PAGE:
On the second day of his two-day visit to Estonia, British Secretary of State for Defence Gavin Williamson on Monday praised the allied relationship between the U.K. and Estonia, and expressed hope that this strong relationship would endure for the next century as well.
"The U.K.'s commitment to Estonia is long and enduring," Williamson said. "Over the past year, we have seen how our armed forces have developed a partnership, working closely together through NATO's enhanced Forward Presence (eFP). Some people doubted that it would be so effective and work so well. What I think we've seen in Estonia is how effective it has been."
According to the British defense secretary, what the two allies have seen is an integration of forces from across Europe with those of Estonia, and a real understanding of the latter's military and strategic needs. The U.K. will be serving the Baltic Air Policing operation out of Estonia's Ämari Air Base next year, and the two countries are actually exploring how to strengthen their bilateral relationship and how they can stand shoulder to shoulder as some of the very closest allies.
"Our history, our involvement goes back to 1918, when the Royal Naval Forces arrived here on Dec. 12," Williamson recalled. "That commitment is so incredibly important to us today. Estonia has been one of our closest friends and allies over the last few decades. As our forces and Estonian forces fought in Afghanistan together, we developed a real understanding, a clear partnership and a real bond between our nations. That is certainly something that we believe we will build upon and will be enduring for the next hundred years."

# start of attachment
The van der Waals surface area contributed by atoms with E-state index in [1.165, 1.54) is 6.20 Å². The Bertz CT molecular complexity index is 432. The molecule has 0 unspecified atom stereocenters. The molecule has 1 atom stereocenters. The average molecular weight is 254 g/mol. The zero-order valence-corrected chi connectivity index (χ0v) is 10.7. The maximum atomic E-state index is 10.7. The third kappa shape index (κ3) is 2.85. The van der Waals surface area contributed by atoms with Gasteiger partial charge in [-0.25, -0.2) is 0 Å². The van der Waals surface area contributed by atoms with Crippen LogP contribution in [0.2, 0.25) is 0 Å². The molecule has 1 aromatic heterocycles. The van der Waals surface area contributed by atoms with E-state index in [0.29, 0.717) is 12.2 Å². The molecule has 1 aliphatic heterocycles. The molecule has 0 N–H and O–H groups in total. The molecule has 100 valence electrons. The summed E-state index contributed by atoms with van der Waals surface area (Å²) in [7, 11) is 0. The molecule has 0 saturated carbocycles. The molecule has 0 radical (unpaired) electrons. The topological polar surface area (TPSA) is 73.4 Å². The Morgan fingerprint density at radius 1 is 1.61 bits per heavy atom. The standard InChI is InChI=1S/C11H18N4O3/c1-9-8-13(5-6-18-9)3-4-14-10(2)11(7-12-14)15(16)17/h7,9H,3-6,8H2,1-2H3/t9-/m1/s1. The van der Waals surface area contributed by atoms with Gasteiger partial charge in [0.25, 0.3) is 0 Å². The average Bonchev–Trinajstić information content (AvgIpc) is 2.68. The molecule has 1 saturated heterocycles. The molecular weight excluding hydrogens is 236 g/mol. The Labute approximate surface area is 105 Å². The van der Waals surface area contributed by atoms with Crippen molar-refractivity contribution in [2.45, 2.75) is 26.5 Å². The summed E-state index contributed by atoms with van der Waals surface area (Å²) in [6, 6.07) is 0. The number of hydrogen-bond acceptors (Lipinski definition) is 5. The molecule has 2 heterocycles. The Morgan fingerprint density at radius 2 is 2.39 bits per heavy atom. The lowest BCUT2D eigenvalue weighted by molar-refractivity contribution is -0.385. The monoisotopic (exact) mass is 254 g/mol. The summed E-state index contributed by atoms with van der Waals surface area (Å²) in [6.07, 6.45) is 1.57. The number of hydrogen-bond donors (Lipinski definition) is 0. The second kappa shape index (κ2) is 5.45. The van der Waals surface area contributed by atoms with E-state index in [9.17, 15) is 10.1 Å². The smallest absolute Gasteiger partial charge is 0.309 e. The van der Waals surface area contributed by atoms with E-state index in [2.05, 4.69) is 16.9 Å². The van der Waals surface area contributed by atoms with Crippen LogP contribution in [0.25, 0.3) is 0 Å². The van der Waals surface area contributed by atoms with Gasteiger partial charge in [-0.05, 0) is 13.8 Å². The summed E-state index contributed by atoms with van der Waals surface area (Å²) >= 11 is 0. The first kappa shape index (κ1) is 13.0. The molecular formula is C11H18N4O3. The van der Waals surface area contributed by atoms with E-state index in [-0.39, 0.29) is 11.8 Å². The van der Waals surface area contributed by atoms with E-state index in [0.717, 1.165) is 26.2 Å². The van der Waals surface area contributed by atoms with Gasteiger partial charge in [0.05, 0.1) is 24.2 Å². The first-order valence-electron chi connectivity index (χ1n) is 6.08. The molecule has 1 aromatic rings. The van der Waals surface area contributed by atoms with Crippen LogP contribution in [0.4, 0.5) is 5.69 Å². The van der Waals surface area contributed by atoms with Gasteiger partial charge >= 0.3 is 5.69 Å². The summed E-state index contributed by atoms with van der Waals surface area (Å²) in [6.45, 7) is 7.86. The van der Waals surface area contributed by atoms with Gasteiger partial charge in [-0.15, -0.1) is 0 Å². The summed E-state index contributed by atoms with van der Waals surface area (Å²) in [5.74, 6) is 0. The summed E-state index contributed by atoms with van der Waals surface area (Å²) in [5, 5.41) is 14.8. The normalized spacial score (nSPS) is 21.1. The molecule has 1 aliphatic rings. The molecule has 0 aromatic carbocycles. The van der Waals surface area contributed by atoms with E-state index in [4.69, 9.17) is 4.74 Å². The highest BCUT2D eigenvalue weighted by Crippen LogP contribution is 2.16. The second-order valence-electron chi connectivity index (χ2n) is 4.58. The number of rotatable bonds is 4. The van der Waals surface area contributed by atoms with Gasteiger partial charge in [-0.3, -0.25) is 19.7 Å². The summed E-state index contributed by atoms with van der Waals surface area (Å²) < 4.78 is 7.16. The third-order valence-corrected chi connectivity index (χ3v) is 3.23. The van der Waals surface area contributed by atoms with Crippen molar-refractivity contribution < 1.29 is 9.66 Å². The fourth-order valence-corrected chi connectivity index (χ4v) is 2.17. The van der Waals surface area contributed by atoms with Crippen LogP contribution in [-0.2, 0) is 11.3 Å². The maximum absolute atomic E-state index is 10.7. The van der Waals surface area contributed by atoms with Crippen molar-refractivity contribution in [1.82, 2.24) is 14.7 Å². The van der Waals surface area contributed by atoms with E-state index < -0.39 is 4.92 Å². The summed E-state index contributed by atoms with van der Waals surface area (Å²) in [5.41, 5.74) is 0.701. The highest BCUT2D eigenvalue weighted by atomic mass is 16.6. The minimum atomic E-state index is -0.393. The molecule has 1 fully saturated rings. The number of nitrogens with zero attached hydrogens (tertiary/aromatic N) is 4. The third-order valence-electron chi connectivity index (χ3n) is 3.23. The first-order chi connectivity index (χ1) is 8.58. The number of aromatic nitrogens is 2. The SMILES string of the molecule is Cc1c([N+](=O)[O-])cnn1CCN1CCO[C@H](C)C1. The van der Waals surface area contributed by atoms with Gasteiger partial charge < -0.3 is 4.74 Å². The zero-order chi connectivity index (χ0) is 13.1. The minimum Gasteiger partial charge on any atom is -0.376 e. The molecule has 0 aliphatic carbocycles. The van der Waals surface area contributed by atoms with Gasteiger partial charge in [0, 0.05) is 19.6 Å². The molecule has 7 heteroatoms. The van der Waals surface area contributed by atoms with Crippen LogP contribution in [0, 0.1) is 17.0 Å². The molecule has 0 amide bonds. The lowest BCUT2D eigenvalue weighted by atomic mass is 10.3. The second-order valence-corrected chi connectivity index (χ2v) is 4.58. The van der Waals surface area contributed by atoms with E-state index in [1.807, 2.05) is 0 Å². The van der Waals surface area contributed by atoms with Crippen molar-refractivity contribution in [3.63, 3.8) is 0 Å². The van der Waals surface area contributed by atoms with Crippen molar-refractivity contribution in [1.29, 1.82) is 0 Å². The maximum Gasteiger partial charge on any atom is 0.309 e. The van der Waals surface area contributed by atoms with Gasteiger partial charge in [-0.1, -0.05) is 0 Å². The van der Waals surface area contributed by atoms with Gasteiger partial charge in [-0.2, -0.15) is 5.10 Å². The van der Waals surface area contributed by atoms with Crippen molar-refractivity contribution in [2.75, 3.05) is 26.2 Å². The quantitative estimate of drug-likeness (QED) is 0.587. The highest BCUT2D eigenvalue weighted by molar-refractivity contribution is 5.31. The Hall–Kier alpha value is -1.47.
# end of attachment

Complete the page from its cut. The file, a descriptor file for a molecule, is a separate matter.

Williamson stressed that the U.K. leaving the EU is not about Britain turning its back on the world. "Quite the reverse — this is our opportunity to strengthen those relationships that we have had with countries, not just over the last few years, but for decades and, indeed, with Estonia, a century now," he said.
"How do we make the relationship better?" Williamson continued. "How do we ensure that people understand that Britain, when it leaves the European Union isn't turning its back on European security?" According to the him, the eFP work in NATO is absolutely critical to reinforcing that message.
"And when we do look at NATO — this is an organization which is probably one of the most important organizations for guaranteeing security in Europe," said the British defense secretary. "And our commitment to it is not going to waver for one moment. Indeed, as we leave the EU, over 80 percent of NATO forces will be provided by countries external to the EU, and our commitment to it is going to be very long and enduring."
Editor: Aili Vahtla